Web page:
ADOTAS – A recent article in The New York Times recently established retargeting as the latest media-made bogeyman of the scary world of Internet advertising. Though the article isn’t as sensational as a recent Wall Street Journal piece about the fast-growing business of “spying on Internet users,” it drums up the “spooky” factor with lines like “Retargeting has reached a level of precision that is leaving consumers with the palpable feeling that they are being watched as they roam the virtual aisles of online stores.”
What’s that Rockwell? — somebody’s watching you?
“Retargeting has helped turn on a light bulb for consumers,” privacy advocate Jeff Chester of the Center for Digital Democracy told the NYTimes. “It illustrates that there is a commercial surveillance system in place online that is sweeping in scope and raises privacy and civil liberties issues, too.”
Well, yeah — I’ve wrote before about the Internet surveillance state when the Free Art and Technology Lab unveiled their “Google Alarm,” which goes off on every site where Google collects your data — which is most of the web. Everything you do on the Internet is being watched. Hate to pee on your party, people, but the Internet is not free: you trade the data you input (except for personal private information) for a wealth of services.
The U.S. doesn’t have strong legislation or regulation surrounding data privacy management because the marketing industry has been trusted to self-regulate. They think they’ve been doing a pretty good job, but they might be biased…
The New York Times story begins with an anecdote from Julie Matlin, who was stalked by a pair of shoes she looked at on Zappos.com. She notes that retargeting is a “clever marketing tool,” but “It’s a little creepy, especially if you don’t know what’s going on.”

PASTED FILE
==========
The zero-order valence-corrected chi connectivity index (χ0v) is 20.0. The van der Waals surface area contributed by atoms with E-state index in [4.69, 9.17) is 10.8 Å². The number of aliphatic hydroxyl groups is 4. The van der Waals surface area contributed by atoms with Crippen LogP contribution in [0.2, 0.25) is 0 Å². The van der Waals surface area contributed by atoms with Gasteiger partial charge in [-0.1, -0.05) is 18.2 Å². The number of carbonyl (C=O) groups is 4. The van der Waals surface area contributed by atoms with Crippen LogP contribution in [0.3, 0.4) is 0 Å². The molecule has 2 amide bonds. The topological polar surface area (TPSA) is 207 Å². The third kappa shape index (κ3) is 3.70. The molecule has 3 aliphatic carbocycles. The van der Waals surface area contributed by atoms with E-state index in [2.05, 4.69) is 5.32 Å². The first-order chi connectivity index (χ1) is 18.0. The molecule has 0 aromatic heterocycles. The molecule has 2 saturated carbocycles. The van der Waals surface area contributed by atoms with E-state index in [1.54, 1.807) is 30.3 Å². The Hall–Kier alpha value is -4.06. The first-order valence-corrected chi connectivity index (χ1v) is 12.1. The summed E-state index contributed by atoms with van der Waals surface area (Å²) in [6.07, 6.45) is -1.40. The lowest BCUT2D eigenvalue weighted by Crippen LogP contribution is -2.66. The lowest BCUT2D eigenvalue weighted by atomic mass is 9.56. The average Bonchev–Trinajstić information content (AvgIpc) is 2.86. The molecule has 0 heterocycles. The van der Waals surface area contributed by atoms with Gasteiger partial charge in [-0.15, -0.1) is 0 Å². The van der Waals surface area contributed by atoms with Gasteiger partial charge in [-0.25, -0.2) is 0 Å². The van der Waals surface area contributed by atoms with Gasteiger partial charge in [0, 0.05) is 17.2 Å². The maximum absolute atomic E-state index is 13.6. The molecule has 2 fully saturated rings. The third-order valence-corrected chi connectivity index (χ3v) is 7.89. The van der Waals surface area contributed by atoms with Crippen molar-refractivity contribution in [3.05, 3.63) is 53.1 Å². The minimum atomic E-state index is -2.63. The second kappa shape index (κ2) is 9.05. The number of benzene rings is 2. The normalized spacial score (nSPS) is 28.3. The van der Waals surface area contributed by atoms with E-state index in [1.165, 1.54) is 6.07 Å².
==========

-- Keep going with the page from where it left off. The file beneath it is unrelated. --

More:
What actually seemed to creep her out was that Internet display advertising was effective. Her banner blindness was overcome! But at heart it’s the same old story for the interactive advertising world: consumers are scared because they don’t understand how it works.
“It’s not a debate whether this is effective, it’s a challenge of users not being informed,” said Dean Vegliante, general manager of NetMining. “If it’s not clear, people are going to always assume the worst. Let’s be clear, proactive and educate whenever possible. This will help provide additional comfort across the board.”
Also what creeps people out is retargeting done badly. Matlin mentions getting barraged by retargeted diet pill ads that made her feel fat — a fail whale should be awarded to that advertiser. Vegliante noted that real problems arise when users are too targeted and advertisers make aggressive assumptions in their creative.
There are a few best practices retargeters should follow, Vegliante said. First, make sure the data being employed is as real-time as possible and the creative is directly tied to the interest level. Second, learn when it’s best not to show an ad. And finally, never wade into territory that could be viewed as sensitive or personal in any way.
“Being overly conservative is the best approach,” he adds.
Loyalty Lab Executive Vice President David Rosen acknowledges that retargeting done badly can cause more harm than good. “The best way of using retargeting tools is with an audience that has given you permission to engage with them in this way. It’s a great way to trial and fine tune these type of targeting techniques.”
For advertisers wary of irking consumers via retargeting and behavioral targeting, Rosen suggests loyalty programs as an alternative. “By leveraging those who have engaged with your brand before they begin a relationship that allows for more frequent communications and allows you to engage more frequently. By creating these type of loyalty programs brands can engage with these potential buyer beyond a banner and be multichannel.”
But also how much more transparent must retargeters be? The NYTimes article notes that Zappos uses Criteo for its retargeting and banners include a link titled “Why am I receiving these ads?” A click will take you to a customized Criteo page that specifically tells you why you’re seeing a certain ad, how to disable retargeting from Criteo and what your current Criteo cookie status is.
Criteo, which just moved its headquarters to the U.S., flourished for a decade in Europe before entering the States. Do you know how freaked out Europeans get about data privacy?
In response to the NYTimes article retargeter TellApart made disabling retargeting even easier — all users have to do is click on a little red box. A further option allows them to withdraw from all of TellApart’s campaigns.
The New York Times story is good in that it will help educate the masses, but is retargeting really creepy? Is behavioral targeting really rooted in online spying? I mean there are plenty of companies legally spying on us offline. Funny how it’s newspapers, which have been suffering from declining ad revenue for years, that always “break” such sensational Internet advertising stories.